CMPS 160


CMPS 160
 Computer Science
Hollins University -- Fall 2005
CRN: 90648


Instructor: Larry Blankenship;
(W): x-6487;   (H): 362-0785;
M, W -- Dana 111; F -- Dana 102
10:20 - 11:20;
102B Cocke (In the basement, in the back of the Finance Office);
Office Hours:


In General:
This is a "hands-on" course that is designed to teach you the fundamentals of computer science. You will write computer programs to solve realistic problems, both from the text and handouts. When the course is over, you will have learned how to write simple to medium complex Java programs. We will also look at logical thinking, problem solving, debugging and documentation.

The best way to learn how to write computer programs is to write a lot of code. This class will give you plenty of opportunities to do just that. Consequently, you will put in quite a bit of work outside of class. I intend keep any lectures short to maximize your in-class lab time. If you finish a Practice Problem, you may use any extra lab time to work on homework, programs or other CMPS 160 assignments.

I intend to use Textpad, Blackboard and Google with this course. If you are not familiar with these software packages, don't worry, we will go over what you need to know as the class progresses.

Our Text Book:
We will be using Java Programming Complete Concepts and Techniques by Shelly, Cashman & Starks.  ISBN 0789568322

Please bring your textbook to class every day.

The grade you earn from this course will calculated from many assignments -- weighted as follows:

                                                                    20% - Practice Problems
                                                                    20% - Homework                  
                                                                    40% - Chapter  Programs    
                                                                    10% - Final Project             
10% - Class Participation

Practice Problems:
Every chapter in our text contains step by step instructions for building a project. The instructions take you through the entire program life cycle. Generally, the first Practice Problem in every chapter will be to reproduce those results in the lab. Additional Practice Problems may be assigned as well. They could be small "snippets" of code that I ask you to debug or other tasks that will emphasize the material we are covering.  You are allowed to consult your classmates when working on practice problems, and you may choose to work by yourself or in teams of two. One person can be the reader, the other person can perform the tasks. If you decide to do this, please swap tasks occasionally with your teammate so that everyone gets the hands on experience. 

This work will consist of questions and problems, and will be available on Blackboard. No consulting, but you may ask for clarifications on the discussion board (discussed below in the Class Participation paragraph).

Chapter Programs:
In each chapter (except chapter 1), there will be one moderately complex program assigned that emphasizes the important techniques covered in that chapter. These programs must be your own work, no consulting allowed, but you may ask for clarifications or help with error messages on the discussion board.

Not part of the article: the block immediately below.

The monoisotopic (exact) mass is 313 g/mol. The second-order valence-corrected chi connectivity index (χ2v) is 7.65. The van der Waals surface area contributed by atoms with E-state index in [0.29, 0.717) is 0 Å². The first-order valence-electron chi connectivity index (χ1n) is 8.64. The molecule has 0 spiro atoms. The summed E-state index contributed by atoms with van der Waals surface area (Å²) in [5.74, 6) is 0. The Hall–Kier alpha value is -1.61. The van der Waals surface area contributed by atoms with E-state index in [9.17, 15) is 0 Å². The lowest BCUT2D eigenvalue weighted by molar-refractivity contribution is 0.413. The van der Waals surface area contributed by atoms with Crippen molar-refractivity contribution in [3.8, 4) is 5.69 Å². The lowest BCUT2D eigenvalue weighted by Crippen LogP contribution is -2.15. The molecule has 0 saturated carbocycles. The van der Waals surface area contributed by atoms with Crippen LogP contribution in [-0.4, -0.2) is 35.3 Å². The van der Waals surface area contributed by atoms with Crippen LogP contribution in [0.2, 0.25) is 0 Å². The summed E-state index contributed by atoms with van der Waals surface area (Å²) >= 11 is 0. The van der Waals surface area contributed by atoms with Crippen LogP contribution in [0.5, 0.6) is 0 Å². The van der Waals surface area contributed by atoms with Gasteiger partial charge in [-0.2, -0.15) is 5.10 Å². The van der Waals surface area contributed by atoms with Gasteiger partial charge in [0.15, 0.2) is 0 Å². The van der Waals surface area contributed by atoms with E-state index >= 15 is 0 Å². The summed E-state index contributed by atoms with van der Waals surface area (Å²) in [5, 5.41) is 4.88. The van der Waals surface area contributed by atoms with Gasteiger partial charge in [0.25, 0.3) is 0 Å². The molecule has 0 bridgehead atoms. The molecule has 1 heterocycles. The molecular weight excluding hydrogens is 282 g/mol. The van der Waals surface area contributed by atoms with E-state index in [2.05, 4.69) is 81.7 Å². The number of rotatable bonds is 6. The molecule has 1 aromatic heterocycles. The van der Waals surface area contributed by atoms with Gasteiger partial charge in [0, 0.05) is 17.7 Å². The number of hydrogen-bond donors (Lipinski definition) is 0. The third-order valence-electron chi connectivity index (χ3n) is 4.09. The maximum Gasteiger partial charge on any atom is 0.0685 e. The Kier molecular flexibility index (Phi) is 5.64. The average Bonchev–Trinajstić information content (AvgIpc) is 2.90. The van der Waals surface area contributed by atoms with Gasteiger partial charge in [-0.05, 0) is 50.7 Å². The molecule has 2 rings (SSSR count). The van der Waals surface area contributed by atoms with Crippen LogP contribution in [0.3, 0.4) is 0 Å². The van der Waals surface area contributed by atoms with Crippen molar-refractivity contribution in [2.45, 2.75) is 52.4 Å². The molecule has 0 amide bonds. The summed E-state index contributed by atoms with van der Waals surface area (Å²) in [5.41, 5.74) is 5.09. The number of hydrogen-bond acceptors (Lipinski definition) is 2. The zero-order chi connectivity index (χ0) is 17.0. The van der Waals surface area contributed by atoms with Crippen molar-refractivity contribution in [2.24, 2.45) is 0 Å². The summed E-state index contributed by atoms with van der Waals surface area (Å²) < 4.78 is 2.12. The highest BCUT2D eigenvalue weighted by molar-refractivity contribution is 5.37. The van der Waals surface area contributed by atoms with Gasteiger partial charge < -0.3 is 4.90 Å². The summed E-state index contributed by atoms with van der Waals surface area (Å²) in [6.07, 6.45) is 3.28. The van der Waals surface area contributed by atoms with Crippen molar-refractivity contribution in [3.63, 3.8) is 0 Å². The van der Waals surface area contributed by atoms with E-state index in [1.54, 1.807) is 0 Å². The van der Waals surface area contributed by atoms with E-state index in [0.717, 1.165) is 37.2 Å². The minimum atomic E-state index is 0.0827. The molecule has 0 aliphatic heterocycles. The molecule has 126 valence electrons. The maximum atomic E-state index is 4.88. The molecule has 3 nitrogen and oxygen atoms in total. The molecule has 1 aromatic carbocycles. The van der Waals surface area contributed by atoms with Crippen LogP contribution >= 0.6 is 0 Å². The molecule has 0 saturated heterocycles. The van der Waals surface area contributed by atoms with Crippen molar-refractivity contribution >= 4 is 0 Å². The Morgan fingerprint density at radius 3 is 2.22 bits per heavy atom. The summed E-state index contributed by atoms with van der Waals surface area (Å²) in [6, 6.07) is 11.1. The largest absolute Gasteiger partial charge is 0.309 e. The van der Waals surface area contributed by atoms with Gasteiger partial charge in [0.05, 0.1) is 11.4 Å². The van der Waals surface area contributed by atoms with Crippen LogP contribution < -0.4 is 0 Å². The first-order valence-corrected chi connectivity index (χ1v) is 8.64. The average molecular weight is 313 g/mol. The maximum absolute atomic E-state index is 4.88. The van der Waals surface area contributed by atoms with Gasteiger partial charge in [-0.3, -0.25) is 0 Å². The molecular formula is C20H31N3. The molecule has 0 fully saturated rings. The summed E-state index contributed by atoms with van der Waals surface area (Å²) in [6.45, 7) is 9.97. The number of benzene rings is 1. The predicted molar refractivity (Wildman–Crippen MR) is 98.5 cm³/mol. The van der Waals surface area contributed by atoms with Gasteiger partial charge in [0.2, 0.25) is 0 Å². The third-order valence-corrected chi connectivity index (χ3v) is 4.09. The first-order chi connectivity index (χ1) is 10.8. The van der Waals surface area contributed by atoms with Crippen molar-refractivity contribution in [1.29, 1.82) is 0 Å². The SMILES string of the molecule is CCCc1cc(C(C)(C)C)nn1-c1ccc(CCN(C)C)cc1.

Documenting your work:
The 6th step of the program development lifecycle is to create documentation. The need for useful documentation cannot be over emphasized Your programs for this course must be documented -- a program that runs and satisfies the requirements of the assignment will only earn you 75%. The rest of the grade will consist of documentation, good use of Java (eg. good variable names, clarity of code, etc), and readability. HINT: Write the documentation to remind yourself of how the program works, then keep the program after the course is over.

Final Project:
This program will exercise all techniques learned in class, and will be your own work. You must submit work showing all 6 stages of the Program Development Cycle.

Class Participation:
Although attendance is not mandatory it is highly recommended. Please let me know ahead of time when you must miss a class.  Please read assignments before coming to class and be prepared to discuss the material.

You will be expected to make a minimum of 2 contributions/chapter to the discussion board. These posts can be observations and discussions about the practice problems, general Java questions and answers, requests for help with error messages etc.

Submitting Program Files:
Please submit all java program files (or any other electronic files) with the "digital drop box" feature in Blackboard.

Optional Extra Credit (for cool stuff):
You may earn additional credit by making short presentations to the class. The presentations should last no longer than 1-5 minutes.  Pick something out of the web, or software that you think is cool or interesting, then show it to the class. Tell us where it is, what it is and why its cool. After all, computer science can be fun... Please check with me before making a presentation.

You may make 0-6 presentations for a maximum of 3%. This isn't a whole lot, but it will give you a chance to raise your grade by 1/3 of a letter grade (eg. "C+" to a  "B-" or an "A-" to an "A"). 100% is the maximum grade anyone can earn in this course.

I would like to thank Dr. Julie Clark,  Nancy Healy and Richard Carr for their help and patience. These folks are good -- you should consider taking as many classes as possible from them!